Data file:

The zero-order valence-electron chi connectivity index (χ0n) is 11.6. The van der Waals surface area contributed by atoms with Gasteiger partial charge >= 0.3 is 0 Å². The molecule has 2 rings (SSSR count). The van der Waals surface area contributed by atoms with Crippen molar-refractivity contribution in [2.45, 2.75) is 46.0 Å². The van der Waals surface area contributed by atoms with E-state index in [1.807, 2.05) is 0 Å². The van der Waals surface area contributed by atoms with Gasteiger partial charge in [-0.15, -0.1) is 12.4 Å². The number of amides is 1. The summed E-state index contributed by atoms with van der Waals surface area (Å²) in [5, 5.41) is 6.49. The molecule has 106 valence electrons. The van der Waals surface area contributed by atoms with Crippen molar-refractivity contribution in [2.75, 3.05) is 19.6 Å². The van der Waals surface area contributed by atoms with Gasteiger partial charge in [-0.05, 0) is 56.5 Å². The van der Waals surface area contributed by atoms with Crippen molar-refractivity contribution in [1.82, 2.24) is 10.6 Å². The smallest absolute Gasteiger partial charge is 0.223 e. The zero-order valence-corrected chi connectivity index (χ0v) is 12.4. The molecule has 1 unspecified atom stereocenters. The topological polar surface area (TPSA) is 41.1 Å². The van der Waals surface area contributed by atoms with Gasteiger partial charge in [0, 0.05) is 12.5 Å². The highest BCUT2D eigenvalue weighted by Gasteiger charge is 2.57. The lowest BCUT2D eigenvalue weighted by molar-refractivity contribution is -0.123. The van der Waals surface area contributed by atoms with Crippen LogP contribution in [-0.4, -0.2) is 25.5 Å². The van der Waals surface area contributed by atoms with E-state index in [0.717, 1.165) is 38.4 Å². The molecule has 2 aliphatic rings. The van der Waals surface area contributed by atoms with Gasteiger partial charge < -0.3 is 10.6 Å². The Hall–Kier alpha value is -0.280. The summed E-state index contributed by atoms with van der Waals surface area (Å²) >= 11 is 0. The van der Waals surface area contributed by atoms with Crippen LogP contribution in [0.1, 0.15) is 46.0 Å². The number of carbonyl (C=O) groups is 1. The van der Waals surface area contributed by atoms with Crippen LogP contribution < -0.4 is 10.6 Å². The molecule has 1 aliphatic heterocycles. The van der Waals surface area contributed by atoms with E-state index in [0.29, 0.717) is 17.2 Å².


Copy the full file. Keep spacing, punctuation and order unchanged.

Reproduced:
The zero-order valence-electron chi connectivity index (χ0n) is 11.6. The van der Waals surface area contributed by atoms with Gasteiger partial charge >= 0.3 is 0 Å². The molecule has 2 rings (SSSR count). The van der Waals surface area contributed by atoms with Crippen molar-refractivity contribution in [2.45, 2.75) is 46.0 Å². The van der Waals surface area contributed by atoms with E-state index in [1.807, 2.05) is 0 Å². The van der Waals surface area contributed by atoms with Gasteiger partial charge in [-0.15, -0.1) is 12.4 Å². The number of amides is 1. The summed E-state index contributed by atoms with van der Waals surface area (Å²) in [5, 5.41) is 6.49. The molecule has 106 valence electrons. The van der Waals surface area contributed by atoms with Crippen molar-refractivity contribution in [2.75, 3.05) is 19.6 Å². The van der Waals surface area contributed by atoms with Gasteiger partial charge in [-0.05, 0) is 56.5 Å². The van der Waals surface area contributed by atoms with Crippen molar-refractivity contribution in [1.82, 2.24) is 10.6 Å². The smallest absolute Gasteiger partial charge is 0.223 e. The zero-order valence-corrected chi connectivity index (χ0v) is 12.4. The molecule has 1 unspecified atom stereocenters. The topological polar surface area (TPSA) is 41.1 Å². The van der Waals surface area contributed by atoms with Gasteiger partial charge in [0, 0.05) is 12.5 Å². The highest BCUT2D eigenvalue weighted by Gasteiger charge is 2.57. The lowest BCUT2D eigenvalue weighted by molar-refractivity contribution is -0.123. The van der Waals surface area contributed by atoms with Crippen LogP contribution in [-0.4, -0.2) is 25.5 Å². The van der Waals surface area contributed by atoms with E-state index in [0.717, 1.165) is 38.4 Å². The molecule has 2 aliphatic rings. The van der Waals surface area contributed by atoms with Gasteiger partial charge < -0.3 is 10.6 Å². The Hall–Kier alpha value is -0.280. The summed E-state index contributed by atoms with van der Waals surface area (Å²) >= 11 is 0. The van der Waals surface area contributed by atoms with Crippen LogP contribution in [0.1, 0.15) is 46.0 Å². The number of carbonyl (C=O) groups is 1. The van der Waals surface area contributed by atoms with Crippen LogP contribution < -0.4 is 10.6 Å². The molecule has 1 aliphatic heterocycles. The van der Waals surface area contributed by atoms with E-state index in [0.29, 0.717) is 17.2 Å².